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Among the many eccentric characters who have called San Francisco home, few can compare to Joshua Abraham Norton, better known as Emperor Norton I. In reality, Norton was penniless and lived in a flophouse on Commercial Street. But in typical San Francisco fashion, locals indulged him in his fantasy, making him something of a celebrity.


  • Emperor Norton I in full regalia
  • Empire Park

The Gold Rush transformed San Francisco from a small settlement into a growing city in a remarkably short period of time. Among the influx of miners and adventurers who made up the city's booming population were more than a few eccentric characters, and one of the most colorful was Joshua Abraham Norton.

Norton was an Englishman by birth. Like thousands of others, he saw a chance to make his fortune in the Gold Rush and migrated to California in 1849. Within the space of a few years, Norton made a fortune in real estate but lost it equally quickly, declaring bankruptcy in 1853. Following his bankruptcy, Norton largely disappeared. 

When he reappeared in 1858 or 1859, Norton was a different person. Although he had not exhibited any form of mental illness prior to his bankruptcy, it was clear that the reappeared Norton was unstable. He walked into the office of the San Francisco Bulletin with a "decree" in hand which declared him Emperor of the United States.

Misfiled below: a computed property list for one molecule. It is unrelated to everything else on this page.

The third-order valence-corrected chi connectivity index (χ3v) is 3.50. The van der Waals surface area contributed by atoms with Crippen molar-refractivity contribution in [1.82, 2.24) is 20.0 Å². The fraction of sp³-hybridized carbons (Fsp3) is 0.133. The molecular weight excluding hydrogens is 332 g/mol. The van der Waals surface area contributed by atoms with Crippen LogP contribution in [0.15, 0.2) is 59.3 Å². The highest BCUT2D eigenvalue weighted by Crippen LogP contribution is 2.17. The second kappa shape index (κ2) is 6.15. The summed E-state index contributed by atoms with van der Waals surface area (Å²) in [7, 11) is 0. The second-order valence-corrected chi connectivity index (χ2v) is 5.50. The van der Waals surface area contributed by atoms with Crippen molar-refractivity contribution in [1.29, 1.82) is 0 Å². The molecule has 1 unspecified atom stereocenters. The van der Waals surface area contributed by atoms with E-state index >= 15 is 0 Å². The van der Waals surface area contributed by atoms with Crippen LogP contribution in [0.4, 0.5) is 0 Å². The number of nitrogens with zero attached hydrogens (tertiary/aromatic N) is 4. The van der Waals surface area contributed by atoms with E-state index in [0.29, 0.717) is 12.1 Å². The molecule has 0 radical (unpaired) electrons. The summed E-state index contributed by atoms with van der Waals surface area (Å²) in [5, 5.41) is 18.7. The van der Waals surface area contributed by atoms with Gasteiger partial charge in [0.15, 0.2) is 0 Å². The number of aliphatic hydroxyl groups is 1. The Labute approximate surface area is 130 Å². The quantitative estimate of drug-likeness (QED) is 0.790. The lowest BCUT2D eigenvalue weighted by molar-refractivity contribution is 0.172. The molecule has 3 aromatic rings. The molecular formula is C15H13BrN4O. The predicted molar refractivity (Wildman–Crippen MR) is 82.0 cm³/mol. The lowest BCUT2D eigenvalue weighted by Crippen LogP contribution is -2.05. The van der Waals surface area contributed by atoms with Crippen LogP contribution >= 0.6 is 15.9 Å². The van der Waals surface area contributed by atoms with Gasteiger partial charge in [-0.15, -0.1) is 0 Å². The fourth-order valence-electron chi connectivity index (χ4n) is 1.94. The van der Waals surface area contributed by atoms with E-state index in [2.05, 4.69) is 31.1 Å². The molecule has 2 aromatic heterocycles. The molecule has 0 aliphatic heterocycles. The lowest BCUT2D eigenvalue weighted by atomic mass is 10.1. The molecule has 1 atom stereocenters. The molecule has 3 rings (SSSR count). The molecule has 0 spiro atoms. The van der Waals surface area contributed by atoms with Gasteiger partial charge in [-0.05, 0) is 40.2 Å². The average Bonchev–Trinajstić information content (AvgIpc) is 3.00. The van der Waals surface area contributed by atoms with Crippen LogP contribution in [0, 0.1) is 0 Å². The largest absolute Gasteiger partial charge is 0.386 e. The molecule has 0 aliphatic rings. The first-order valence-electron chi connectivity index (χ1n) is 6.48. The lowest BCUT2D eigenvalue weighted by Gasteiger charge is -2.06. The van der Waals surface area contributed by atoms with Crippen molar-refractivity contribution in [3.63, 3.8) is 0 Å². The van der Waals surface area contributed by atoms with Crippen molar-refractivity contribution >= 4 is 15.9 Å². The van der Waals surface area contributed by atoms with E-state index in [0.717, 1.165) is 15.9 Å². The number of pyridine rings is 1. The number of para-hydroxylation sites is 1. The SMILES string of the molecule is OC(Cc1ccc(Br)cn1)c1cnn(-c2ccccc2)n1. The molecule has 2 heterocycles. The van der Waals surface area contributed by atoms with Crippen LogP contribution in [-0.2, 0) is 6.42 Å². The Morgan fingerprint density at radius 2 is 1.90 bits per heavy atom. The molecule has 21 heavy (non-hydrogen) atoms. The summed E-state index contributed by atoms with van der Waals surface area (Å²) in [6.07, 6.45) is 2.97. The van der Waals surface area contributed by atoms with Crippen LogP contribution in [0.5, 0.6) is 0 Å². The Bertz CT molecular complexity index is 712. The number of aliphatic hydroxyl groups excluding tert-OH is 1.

San Franciscans, being a peculiar lot themselves, hardly batted an eye. Locals began referring to him as Emperor Norton I and bowing in his presence. He issued numerous imperial decrees, which were printed in the newspaper with great fanfare. When the country teetered on the verge of civil war, Norton announced that he had abolished the Union altogether and replaced it with a monarchy. He issued his own currency and routinely called for the abolition of Congress.

Emperor Norton became a local celebrity. He ate for free at restaurants and had a special seat on opening night at local theaters. When his epaulet-studded uniform became tattered, city officials gave him a new one. Dolls were made in his image. Visiting dignitaries asked to meet him, and Mark Twain reportedly based the character of the King in "The Adventures of Huckleberry Finn" on Norton. 

When he died in 1880, it was discovered that Norton was penniless and had no means to provide for his own burial. San Franciscans paid for Norton's funeral, and the number of guests at his funeral was in the thousands--some sources say 10,000 and others say 30,000. The San Francisco Chronicle ran the headline "Le Roi Est Mort" (The King is Dead). 

For the last decades of his life, Emperor Norton lived at the Eureka Lodgings--essentially a flophouse--located at 624 Commercial Street. The address has since been changed to 648 Commercial Street, and a small, privately-owned public space known as Empire Park occupies the space which was once home to San Francisco royalty.

Andrews, Evan. The Strange Case of Emperor Norton I of the United States. History.com. September 17, 2014. Accessed October 14, 2017. http://www.history.com/news/the-strange-case-of-emperor-norton-i-of-the-united-states.